Center Maryland: Med-Tech: Baltimore’s next big win?

Don Fry headshot - July 2015

Editor’s note: The following commentary appeared on CenterMaryland.org on October 23, 2015.

By Donald C. Fry

When people think of Baltimore and medicine, marquee institutions such as Johns Hopkins Hospital, the University of Maryland Medical Center and other leading medical facilities easily come to mind.

However they probably don’t think of Baltimore as a hub for innovative medical technology companies.

But if the business community, elected officials and government agencies were to focus and work together to put the right pieces of the puzzle into place, that could change.

The city already has assets in place to build on so it could become an emerging hotbed for the medical technology industry, spurring economic growth and high-paying jobs.

It is critical that we leverage the city’s many existing assets while identifying and filling in the gaps that may be holding the area back from making medical technology the next big win for Baltimore. The Greater Baltimore Committee sponsored a meeting earlier this month to discuss a new report released by the Maryland Technology Enterprise Institute (Mtech), entitled “Encouraging the Development of Medical Technology Cluster in the Baltimore Region.”

With the help of the Johns Hopkins Graduate Student Consulting Club, Mtech interviewed 20 CEOs, economic development officials and venture capitalists in the Greater Baltimore region about the potential to foster and sustain a strong medical technology industry in the area.

Martha Connolly, director of Mtech, says the interviews and findings underscore that Baltimore already has a lot going for it to build and sustain a medical technology industry. But there are gaps or “bottlenecks” that need addressing.

Jason Brooke is the CEO and general counsel for Vasoptic Medical, Inc., which is developing an easy-to-use, portable imaging device to help primary care doctors detect eye damage occurring from diabetes. The company recently relocated from Columbia to Baltimore’s thriving Locust Point area.

Brooke also is bullish on the potential to cultivate the currently small and diffuse med tech industry in the area into a connected powerhouse that fuels high-paying jobs and innovation.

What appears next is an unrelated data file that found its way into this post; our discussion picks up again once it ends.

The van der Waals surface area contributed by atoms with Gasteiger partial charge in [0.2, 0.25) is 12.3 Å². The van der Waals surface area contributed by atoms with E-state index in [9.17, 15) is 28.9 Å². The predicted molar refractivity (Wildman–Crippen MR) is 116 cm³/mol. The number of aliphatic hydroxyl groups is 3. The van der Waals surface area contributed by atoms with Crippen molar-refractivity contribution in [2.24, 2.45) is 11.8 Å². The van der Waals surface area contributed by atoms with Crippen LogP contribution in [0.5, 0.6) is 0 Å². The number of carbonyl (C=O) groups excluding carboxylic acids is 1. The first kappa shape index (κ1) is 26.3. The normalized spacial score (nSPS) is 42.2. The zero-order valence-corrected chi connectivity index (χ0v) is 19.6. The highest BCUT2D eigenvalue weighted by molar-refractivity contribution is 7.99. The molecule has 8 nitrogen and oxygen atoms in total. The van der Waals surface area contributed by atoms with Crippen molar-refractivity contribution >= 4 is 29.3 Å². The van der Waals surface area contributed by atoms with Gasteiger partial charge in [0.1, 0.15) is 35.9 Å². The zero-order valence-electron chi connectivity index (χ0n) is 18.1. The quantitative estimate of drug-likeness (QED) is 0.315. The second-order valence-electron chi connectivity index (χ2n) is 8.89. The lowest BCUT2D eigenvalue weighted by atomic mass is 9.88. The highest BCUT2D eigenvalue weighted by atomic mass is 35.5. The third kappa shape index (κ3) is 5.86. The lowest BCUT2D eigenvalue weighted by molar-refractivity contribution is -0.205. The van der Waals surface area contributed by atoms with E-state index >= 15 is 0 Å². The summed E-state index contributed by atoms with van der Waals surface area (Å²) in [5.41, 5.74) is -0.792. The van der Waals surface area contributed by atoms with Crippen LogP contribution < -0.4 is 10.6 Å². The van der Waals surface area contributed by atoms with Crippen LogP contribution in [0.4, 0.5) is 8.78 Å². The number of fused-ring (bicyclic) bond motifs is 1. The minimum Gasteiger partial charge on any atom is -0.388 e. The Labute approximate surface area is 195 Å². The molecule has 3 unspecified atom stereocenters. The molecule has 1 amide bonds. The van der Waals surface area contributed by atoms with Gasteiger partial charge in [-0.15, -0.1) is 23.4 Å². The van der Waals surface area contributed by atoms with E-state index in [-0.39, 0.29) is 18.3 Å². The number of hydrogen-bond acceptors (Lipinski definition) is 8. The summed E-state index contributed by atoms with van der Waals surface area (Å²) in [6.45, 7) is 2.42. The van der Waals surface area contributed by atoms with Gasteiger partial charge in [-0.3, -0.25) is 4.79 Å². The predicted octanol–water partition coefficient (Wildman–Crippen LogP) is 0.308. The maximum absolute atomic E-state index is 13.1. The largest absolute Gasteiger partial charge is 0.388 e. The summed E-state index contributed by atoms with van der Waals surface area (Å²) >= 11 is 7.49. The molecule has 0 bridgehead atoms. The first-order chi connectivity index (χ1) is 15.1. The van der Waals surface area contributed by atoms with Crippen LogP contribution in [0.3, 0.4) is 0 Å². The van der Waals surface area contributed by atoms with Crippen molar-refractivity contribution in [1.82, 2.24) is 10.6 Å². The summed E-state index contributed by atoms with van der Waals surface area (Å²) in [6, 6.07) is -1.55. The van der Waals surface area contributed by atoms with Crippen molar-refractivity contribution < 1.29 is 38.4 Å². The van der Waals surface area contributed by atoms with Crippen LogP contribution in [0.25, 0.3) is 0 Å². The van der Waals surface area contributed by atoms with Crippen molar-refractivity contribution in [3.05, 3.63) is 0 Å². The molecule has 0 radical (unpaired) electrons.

Among the reasons:

  • There are already a number of small medical technology companies that have developed in Baltimore thanks to the growing innovation culture, or have chosen to move to Baltimore.
  • Access to invaluable research collaborations and brainpower at Johns Hopkins and the University of Maryland.
  • Historical strength and worker skills in manufacturing, which medical device makers need.
  • Potential research or business collaborations with NASA or defense contractors in the region, which have engineering capabilities that could help medical device and medical IT companies.
  • Proximity to the FDA headquarters and other federal agencies tied to healthcare.

Despite these and other strengths, there are some steps city, state and business leaders can take now to ensure we don’t miss the opportunity.

A key step identified in the “Encouraging the Development of Medical Technology Cluster in the Baltimore Region” is establishing a medical technology innovation center.

This could provide expertise and resources, such as legal advice, that early stage or start-up companies otherwise may not be able to access. Additionally, Baltimore lacks the presence of a big, successful medical technology company, which typically spurs creation of an industry hub.

Lacking that ingredient, the Mtech report notes, it’s worth exploring attracting a mid to large medical technology company to establish a presence in Baltimore through an innovation center so new ventures could connect to their expertise.

There are plenty of other good ideas being discussed on how to move Baltimore forward as a medical technology hub. Some of these include:

  • Establishing a forum in which existing companies in the area can discuss and coalesce around a set of specific recommendations for elected city and state leaders to consider that would help the industry grow and thrive in Baltimore.
  • Developing more public funding options beyond seed funding, perhaps focused on accelerating the growth of young, successful companies.
  • Creation of a public fund which rewards medical technology companies when they gain FDA approval to market a new product.
  • A recruitment program to draw experienced business executives to young companies that need their expertise on how to get to the next level.

These all seem like sensible steps that city and state legislators should discuss with industry representatives and the wider business leadership in the region so we can find common ground and start moving on some smart targets.

Another key is sustaining and growing interest in this blossoming idea of Baltimore as an emerging med-tech hub.

Any successful economic growth strategy focuses on playing off your strengths and keeping an eye on emerging industry sectors that fit within your asset base. Health care remains at the top of our region’s assets and our growing innovation and entrepreneurial community is poised to be a key attribute to a significant medical technology industry sector.

Keeping focused, collaborating and playing off our regional strengths will help to keep the momentum going so Baltimore doesn’t miss out on what looks to be a big win for all.

Don Fry is President & CEO of the Greater Baltimore Committee and a regular contributor to Center Maryland.

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